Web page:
Bumped from one foster home after another, fiendishly smart Gilly Hopkins (Sophie Nélisse) has outwitted every family she lived with. In an effort to escape her loving, endlessly patient new foster mother Maime Trotter (Kathy Bates), Gilly concocts a daring plan she believes will finally bring her long-lost mother (Julia Stiles) to her rescue. But when the ploy blows up in Gilly's face it threatens to ruin the only chance she has ever had to be part of a real family.
Foster parents tend to get a bad rap in movies. More often than not they are crudely caricatured as fairytale villains. Happily The Great Gilly Hopkins goes some way towards redressing the balance. Adapted from a lesser known though award-winning book written by Bridge to Terabithia (2007) author Katherine Paterson - whose son playwrite David Paterson produces and scripts - the film tackles themes and centres on a troubled young protagonist similar to the CBBC series The Story of Tracy Beaker created by British children's writer Jacqueline Wilson. Rising French-Canadian actress Sophie Nélisse builds on the promise shown in The Book Thief (2003), morphing from the angelic Liesel into a surly, gum-chewing, wise-cracking, self-destructive delinquent. She does not entirely shed her accent but nevertheless delivers a thoughtful, carefully nuanced performance that goes a long way towards making Gilly a compelling lead.
Gilly is not an easy kid to like but that is entirely the point. She lies, cheats, bullies and steals and uses her sharp mind to manipulate people that only want the best for her. Yet she is also wounded and vulnerable and, like so many abandoned children faced with similar emotions, lashes out at everyone in sight. It takes the combined efforts of dedicated foster mom Trotter and schoolteacher Miss Harris (Octavia Spencer) to break down those walls, through tenderness, discipline and a whole lot of patience. A potentially dark and dubious moment arises when Gilly tries to get herself expelled from school by penning a racist letter to Miss Harris. Yet the scene plays out as an insightful, touching confrontation between the two.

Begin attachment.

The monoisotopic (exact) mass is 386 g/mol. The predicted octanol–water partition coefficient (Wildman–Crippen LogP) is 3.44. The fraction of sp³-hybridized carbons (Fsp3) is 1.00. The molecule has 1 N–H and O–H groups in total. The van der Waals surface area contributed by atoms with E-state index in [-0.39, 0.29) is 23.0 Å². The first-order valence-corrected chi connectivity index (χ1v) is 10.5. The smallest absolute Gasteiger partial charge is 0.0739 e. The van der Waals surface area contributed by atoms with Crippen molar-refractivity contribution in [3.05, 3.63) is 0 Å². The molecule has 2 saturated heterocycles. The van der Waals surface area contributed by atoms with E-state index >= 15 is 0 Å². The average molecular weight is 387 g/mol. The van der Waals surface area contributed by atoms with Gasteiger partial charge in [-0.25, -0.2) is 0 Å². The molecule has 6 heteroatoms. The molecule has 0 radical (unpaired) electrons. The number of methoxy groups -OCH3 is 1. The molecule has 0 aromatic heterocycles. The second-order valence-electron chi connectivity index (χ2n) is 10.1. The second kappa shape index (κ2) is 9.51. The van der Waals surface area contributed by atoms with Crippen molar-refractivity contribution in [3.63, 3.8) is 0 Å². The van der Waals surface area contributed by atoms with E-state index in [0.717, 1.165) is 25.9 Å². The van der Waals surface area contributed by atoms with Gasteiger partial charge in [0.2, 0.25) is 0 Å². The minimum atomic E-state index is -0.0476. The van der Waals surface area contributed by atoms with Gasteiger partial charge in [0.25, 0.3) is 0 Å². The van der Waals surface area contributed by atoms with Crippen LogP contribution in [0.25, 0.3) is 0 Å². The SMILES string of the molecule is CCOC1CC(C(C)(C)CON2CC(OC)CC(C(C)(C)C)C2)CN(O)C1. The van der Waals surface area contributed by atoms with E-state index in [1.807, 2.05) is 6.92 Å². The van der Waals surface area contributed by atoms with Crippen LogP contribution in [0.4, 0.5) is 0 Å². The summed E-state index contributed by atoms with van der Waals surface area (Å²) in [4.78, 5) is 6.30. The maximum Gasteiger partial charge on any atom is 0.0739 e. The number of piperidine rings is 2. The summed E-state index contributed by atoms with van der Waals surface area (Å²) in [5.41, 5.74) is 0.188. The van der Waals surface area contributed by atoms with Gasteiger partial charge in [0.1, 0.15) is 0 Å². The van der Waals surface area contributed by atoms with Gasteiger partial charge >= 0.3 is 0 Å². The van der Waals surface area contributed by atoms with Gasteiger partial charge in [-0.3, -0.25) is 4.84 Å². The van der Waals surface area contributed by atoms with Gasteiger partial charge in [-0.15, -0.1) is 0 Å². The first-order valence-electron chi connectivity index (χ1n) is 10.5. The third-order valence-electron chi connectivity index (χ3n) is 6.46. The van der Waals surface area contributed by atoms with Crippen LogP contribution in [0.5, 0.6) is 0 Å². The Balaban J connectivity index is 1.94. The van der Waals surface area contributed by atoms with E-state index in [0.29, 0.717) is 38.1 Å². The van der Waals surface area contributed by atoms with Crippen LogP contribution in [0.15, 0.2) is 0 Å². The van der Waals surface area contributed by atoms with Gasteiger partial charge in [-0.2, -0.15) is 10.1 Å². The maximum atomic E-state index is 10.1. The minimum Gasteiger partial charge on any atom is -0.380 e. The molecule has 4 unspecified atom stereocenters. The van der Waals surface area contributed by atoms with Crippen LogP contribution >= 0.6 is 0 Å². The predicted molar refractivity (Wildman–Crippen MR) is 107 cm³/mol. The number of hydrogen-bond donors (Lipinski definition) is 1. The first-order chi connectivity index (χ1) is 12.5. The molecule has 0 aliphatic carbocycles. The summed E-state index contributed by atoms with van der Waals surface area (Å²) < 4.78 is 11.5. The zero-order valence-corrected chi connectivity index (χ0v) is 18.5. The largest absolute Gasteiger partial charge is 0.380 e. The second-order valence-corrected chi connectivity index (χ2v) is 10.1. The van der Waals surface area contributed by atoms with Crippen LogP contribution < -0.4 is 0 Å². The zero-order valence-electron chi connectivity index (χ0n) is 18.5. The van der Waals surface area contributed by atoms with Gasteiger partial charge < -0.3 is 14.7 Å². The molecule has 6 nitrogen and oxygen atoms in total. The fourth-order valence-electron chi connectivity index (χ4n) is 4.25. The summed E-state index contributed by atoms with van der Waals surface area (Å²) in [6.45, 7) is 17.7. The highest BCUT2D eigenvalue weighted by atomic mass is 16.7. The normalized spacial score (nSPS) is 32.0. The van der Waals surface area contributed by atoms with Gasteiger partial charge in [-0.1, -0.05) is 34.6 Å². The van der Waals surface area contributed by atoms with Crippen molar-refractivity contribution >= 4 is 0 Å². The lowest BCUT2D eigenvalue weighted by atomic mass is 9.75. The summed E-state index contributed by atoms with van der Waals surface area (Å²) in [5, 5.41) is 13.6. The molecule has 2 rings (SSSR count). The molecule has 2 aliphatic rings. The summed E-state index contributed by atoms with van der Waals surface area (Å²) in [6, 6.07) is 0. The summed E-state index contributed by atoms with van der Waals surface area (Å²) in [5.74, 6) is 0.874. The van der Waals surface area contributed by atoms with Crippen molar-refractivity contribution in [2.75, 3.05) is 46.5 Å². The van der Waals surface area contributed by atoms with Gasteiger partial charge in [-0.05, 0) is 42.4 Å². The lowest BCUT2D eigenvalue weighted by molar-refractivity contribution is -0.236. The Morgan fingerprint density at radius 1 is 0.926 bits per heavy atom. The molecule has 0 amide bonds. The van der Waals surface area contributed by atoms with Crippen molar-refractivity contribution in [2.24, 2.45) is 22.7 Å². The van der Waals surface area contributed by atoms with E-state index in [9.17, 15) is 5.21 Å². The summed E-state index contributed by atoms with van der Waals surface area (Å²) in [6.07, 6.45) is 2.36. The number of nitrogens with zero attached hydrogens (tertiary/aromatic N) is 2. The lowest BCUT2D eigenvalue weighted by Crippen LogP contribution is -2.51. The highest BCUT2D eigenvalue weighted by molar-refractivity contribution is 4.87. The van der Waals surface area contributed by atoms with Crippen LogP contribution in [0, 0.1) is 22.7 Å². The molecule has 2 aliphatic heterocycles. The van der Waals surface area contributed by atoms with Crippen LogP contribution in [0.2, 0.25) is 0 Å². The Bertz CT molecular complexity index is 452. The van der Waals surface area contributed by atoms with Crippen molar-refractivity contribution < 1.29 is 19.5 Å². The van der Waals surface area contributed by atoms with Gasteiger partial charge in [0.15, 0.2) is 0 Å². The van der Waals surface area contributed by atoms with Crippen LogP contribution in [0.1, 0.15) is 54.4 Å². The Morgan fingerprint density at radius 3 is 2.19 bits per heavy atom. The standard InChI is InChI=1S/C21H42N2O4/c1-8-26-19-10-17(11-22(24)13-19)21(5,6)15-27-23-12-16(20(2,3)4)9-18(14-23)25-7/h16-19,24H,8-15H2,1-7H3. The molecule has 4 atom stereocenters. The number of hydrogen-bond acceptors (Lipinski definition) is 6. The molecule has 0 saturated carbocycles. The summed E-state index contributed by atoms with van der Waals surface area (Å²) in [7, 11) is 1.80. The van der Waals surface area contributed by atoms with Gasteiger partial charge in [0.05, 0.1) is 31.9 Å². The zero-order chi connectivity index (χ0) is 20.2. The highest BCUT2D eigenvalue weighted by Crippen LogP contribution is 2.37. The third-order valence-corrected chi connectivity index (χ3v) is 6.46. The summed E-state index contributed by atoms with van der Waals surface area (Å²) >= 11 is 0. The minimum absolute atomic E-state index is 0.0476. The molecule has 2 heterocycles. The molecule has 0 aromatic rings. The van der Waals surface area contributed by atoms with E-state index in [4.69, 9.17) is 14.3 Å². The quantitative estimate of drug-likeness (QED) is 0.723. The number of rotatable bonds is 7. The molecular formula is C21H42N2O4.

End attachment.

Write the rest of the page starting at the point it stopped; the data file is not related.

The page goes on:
As often with Paterson, art provides the key to unlocking humanity buried within a troubled soul. Here kindly blind neighbour Mr. Randolph (Bill Cobbs) introduces Gilly to poetry which slowly opens her eyes to the realization she is not the only wounded, vulnerable person in the world. Instead of merely manipulating her peers, she grows increasingly kind and caring towards her sickly foster brother W.E. (Zachary Hernandez), friendship-starved Agnes (Clare Foley, latterly the young Poison Ivy on TV's Gotham) and studious tutor Rajeem (Sammy Pignalosa). Stephen Herek, the director behind Bill & Ted's Excellent Adventure (1989), does not make this story especially cinematic. In many ways The Great Gilly Hopkins comes across like a high quality made-for-TV movie. However the film retains the gentle humanity inherent in Paterson's original book. For all its heartwarming qualities to its great credit the film does not sugar-coat the unstable life of a foster child. Just when Gilly seems to have got her life together along comes her long-lost grandmother (Glenn Close) who misunderstands her situation. Before long poor Gilly has to start all over again.
Throughout a series of low-key but affecting twists and turns, The Great Gilly Hopkins spins an engaging, gently humane story meditating on the theme that nobody's life is ever perfect. We all have our battle scars and while they may not disappear entirely they do heal. All it takes is a little time and kindness.